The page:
Small unilamellar vesicles formed from four cationic lipids in the absence and the presence of varying amounts of cholesterol were studied using fluorescence polarization and 1H-NMR techniques. The fluorescence polarization data clearly indicate that the packing order in the cationic lipid bilayers are affected by inclusion of cholesterol. Importantly, this effect exists also with a cationic lipid that is devoid of any formal linkage region where the interaction of the lipid with cholesterol through hydrogen bonding is not feasible. The interactions of cholesterol with different types of cationic lipids in excess water have also been examined in multilamellar dispersions using proton magnetic resonance spectroscopy. In all the cases, the methylene proton linewidths in the NMR spectra respond to the addition of cholesterol to vesicles. Hydrophobic association of the lipid and cholesterol imposes restriction on the chain (CH2)(n) motions, leaving the terminal CH3 groups relatively mobile. On the basis of energy-minimized structural models, a rationale of the cholesterol-cationic lipid assembly has also been presented.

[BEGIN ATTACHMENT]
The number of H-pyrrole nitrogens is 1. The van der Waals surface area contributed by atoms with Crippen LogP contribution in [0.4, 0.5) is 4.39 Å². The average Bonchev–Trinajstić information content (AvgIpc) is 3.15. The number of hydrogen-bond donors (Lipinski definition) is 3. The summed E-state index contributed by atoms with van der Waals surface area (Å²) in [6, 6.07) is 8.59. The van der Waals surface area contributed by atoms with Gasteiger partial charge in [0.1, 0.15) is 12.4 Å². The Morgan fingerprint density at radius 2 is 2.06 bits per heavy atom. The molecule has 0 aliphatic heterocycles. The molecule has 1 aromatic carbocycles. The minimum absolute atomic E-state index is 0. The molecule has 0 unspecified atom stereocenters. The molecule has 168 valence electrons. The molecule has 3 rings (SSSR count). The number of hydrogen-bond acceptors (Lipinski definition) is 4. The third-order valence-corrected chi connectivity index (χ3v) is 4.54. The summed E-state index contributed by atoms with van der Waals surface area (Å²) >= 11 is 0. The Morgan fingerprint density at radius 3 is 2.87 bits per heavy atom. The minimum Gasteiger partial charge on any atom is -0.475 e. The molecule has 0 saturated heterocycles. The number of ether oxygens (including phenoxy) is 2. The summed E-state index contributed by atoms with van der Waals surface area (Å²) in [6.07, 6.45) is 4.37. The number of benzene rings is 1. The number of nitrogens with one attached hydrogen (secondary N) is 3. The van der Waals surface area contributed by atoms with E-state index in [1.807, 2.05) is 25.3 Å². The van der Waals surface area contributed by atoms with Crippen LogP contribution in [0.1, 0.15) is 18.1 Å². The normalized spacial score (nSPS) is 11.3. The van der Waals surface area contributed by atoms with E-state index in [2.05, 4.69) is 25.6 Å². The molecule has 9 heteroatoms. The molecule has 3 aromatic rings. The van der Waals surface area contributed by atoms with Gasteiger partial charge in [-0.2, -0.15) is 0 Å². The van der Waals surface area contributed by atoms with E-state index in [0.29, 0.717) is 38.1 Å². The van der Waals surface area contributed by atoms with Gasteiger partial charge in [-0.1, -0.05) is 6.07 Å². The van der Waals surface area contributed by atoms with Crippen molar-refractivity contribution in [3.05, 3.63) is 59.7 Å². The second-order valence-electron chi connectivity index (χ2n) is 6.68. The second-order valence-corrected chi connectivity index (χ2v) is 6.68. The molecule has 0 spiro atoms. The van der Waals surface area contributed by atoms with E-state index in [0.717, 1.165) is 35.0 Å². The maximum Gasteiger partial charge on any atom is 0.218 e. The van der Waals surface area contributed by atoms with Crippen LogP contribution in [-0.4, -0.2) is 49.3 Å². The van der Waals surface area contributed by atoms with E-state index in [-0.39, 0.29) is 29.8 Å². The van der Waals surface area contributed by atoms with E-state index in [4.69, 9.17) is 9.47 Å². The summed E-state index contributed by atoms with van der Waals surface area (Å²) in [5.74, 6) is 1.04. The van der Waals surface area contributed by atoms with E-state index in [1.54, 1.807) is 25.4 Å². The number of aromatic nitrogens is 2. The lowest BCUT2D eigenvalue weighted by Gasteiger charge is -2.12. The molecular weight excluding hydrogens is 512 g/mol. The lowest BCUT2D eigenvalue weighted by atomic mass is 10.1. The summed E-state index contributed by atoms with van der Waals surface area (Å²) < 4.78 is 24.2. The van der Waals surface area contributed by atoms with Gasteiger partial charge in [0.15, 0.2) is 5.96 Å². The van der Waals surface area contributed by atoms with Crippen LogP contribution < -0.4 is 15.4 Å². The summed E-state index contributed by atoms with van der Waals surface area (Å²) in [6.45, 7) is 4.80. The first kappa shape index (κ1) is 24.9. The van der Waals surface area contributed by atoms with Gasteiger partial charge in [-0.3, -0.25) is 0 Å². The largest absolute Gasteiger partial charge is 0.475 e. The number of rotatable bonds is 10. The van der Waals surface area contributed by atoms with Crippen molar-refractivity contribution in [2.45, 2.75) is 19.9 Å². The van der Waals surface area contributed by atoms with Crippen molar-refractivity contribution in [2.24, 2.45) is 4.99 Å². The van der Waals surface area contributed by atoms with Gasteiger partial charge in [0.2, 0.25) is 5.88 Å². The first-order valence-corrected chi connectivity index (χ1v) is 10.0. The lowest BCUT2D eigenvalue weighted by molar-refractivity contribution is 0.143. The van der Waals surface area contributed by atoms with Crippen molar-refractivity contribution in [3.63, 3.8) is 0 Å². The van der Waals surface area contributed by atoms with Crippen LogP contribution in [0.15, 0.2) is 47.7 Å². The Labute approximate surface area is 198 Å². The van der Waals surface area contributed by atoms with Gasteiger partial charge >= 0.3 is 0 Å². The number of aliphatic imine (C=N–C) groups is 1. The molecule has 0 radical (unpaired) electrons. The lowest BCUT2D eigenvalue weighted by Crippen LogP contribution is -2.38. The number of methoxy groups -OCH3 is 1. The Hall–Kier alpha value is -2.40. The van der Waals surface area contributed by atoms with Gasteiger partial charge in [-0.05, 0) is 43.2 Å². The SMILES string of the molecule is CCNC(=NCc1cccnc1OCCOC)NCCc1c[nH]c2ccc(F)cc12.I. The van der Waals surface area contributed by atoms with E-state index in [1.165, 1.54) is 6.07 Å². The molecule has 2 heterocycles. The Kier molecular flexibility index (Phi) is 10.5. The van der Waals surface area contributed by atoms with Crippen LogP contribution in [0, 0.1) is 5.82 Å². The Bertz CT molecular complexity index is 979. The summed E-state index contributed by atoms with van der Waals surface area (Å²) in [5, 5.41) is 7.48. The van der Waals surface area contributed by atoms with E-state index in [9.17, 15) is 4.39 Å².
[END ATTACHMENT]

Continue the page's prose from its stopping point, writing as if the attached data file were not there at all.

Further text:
Bhattacharya, S., & Haldar, S. (1996). The effects of cholesterol inclusion on the vesicular membranes of cationic lipids. Biochimica et Biophysica Acta - Biomembranes, 1283(1), 21–30. https://doi.org/10.1016/0005-2736(96)00064-8